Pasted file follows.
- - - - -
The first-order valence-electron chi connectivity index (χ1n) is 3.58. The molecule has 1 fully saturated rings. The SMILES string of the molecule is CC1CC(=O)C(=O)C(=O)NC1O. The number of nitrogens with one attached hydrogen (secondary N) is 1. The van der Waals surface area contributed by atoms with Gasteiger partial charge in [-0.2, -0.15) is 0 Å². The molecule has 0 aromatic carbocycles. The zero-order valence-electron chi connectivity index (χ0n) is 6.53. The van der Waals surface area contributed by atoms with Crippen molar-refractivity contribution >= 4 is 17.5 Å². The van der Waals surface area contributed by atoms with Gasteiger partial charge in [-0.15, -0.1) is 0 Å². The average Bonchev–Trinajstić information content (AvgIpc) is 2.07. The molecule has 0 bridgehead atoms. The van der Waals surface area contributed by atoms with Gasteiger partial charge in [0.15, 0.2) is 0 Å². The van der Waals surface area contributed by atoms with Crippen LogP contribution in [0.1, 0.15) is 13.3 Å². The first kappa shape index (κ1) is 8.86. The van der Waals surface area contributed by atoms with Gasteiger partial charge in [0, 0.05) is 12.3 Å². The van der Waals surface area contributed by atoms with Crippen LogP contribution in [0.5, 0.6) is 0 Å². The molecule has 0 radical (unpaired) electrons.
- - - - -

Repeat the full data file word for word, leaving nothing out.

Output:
The first-order valence-electron chi connectivity index (χ1n) is 3.58. The molecule has 1 fully saturated rings. The SMILES string of the molecule is CC1CC(=O)C(=O)C(=O)NC1O. The number of nitrogens with one attached hydrogen (secondary N) is 1. The van der Waals surface area contributed by atoms with Gasteiger partial charge in [-0.2, -0.15) is 0 Å². The molecule has 0 aromatic carbocycles. The zero-order valence-electron chi connectivity index (χ0n) is 6.53. The van der Waals surface area contributed by atoms with Crippen molar-refractivity contribution >= 4 is 17.5 Å². The van der Waals surface area contributed by atoms with Gasteiger partial charge in [-0.15, -0.1) is 0 Å². The average Bonchev–Trinajstić information content (AvgIpc) is 2.07. The molecule has 0 bridgehead atoms. The van der Waals surface area contributed by atoms with Gasteiger partial charge in [0.15, 0.2) is 0 Å². The van der Waals surface area contributed by atoms with Crippen LogP contribution in [0.1, 0.15) is 13.3 Å². The first kappa shape index (κ1) is 8.86. The van der Waals surface area contributed by atoms with Gasteiger partial charge in [0, 0.05) is 12.3 Å². The van der Waals surface area contributed by atoms with Crippen LogP contribution in [0.5, 0.6) is 0 Å². The molecule has 0 radical (unpaired) electrons.